Like most people, sandwiches were my lunchtime standby when I was growing up. Peanut butter and jelly. Turkey with mustard and lettuce. Tuna salad.
In about third grade our family made the transition from white bread to wheat, and I whined as much as I did during our transition from 2% milk to skim milk. At the end of my high school years, my parents made another transition: salads for lunch instead of sandwiches. I still took sandwiches to school for lunch, but on the weekends and summer break I joined them for salads.
The salad transition was hot on the heels of the demonization of bread, and we were doing our part to avoid “bad carbs.” While we’re more lenient now with our carb consumption, the salad transition was positive because it established in us the habit of eating more vegetables. Unless I make an effort to eat vegetables at lunchtime, my daily veggie quota is often relegated to only a couple servings at dinnertime, and that does not add up to the 5 servings of veggies I try to eat every day.
Thus, most days I eat a salad for lunch. If eating a salad every day sounds boring, think again: it affords just as much versatility as a sandwich because the toppings for your salad are limitless. And if it sounds like too much work, all it takes is a little planning and one secret tool: the salad spinner.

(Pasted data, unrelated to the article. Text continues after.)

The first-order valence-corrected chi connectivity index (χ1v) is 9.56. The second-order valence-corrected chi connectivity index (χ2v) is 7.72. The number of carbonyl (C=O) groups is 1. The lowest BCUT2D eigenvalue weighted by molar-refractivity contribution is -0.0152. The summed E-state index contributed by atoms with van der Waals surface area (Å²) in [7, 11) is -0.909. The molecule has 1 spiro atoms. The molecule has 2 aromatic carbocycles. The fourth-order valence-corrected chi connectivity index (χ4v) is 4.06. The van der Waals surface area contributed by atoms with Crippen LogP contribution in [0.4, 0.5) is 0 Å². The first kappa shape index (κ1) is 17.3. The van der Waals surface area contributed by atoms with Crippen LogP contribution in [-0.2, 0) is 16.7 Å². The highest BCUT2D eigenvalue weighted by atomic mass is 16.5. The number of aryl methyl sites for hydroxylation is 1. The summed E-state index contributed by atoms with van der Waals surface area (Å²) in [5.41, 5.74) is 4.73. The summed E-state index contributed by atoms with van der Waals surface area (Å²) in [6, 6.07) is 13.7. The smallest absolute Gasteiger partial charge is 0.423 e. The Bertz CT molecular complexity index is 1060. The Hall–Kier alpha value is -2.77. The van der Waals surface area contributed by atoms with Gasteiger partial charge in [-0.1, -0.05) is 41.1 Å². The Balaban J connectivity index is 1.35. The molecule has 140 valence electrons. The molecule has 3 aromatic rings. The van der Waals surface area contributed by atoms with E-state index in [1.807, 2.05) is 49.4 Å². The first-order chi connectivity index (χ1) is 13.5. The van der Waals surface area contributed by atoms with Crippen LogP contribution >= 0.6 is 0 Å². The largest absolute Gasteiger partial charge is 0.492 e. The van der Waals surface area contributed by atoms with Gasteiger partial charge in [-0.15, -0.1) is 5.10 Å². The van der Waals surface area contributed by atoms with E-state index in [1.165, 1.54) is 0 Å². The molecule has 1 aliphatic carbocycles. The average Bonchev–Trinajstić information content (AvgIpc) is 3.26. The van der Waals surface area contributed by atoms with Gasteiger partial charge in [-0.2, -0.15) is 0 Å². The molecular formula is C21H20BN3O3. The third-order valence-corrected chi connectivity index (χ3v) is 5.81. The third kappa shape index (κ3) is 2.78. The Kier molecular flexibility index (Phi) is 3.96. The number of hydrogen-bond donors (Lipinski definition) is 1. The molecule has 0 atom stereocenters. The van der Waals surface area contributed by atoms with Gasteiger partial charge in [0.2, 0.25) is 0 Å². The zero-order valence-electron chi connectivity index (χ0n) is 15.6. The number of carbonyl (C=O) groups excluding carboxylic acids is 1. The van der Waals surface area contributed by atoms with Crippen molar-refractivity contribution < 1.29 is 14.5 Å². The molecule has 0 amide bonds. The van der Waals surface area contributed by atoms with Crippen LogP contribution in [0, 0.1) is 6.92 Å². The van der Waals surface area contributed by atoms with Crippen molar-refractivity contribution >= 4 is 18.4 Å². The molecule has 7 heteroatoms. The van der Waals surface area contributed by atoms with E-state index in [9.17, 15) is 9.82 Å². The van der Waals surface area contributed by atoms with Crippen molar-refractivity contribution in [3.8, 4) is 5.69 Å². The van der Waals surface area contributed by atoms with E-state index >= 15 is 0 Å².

A salad spinner solves the quandary of how to dry and store freshly washed lettuce. Here’s how it works: slice or tear your lettuce into a large bowl or clean sink and fill with cold water. Let the lettuce soak for 5 minutes, occasionally swirling to remove any dirt from the lettuce. Lift the greens out of the water, place in the salad spinner and spin. Pour out the water from the bottom of the spinner and store the lettuce in the salad spinner in the fridge, which will keep the leaves fresh and crisp.
With clean lettuce in your salad spinner, all you need are salad toppings. Leftovers from last night’s dinner make a quick, easy topping. Another way to conquer salad prep time is to prepare a large batch of a topping to use throughout the week, such as this Lemon Mint Tabbouleh.
Lemon Mint Tabbouleh
If you don’t have any bulgur on hand, you could substitute quinoa or whole wheat cous cous. This is easy to mix up the night before and doesn’t require any cooking (only soak the bulgur in hot water for 15 minutes).
¼ cup olive oil
¼ cup fresh lemon juice
3 large garlic cloves, minced
1 cup bulgur
1 cup boiling water
1 cup chopped seeded plum tomatoes
½ cup chopped fresh Italian parsley
2 large green onions, chopped
¼ cup chopped fresh mint
Whisk oil, lemon juice and garlic in small bowl until combined; set aside. Place bulgur in large bowl. Mix in 1 cup boiling water. Let stand until bulgur is tender and water is absorbed, about 15 minutes. Mix in tomatoes, parsley, green onions and mint. Add dressing; toss to blend. Season tabbouleh to taste with salt and pepper. Let stand at least 30 minutes to blend flavors, stirring occasionally.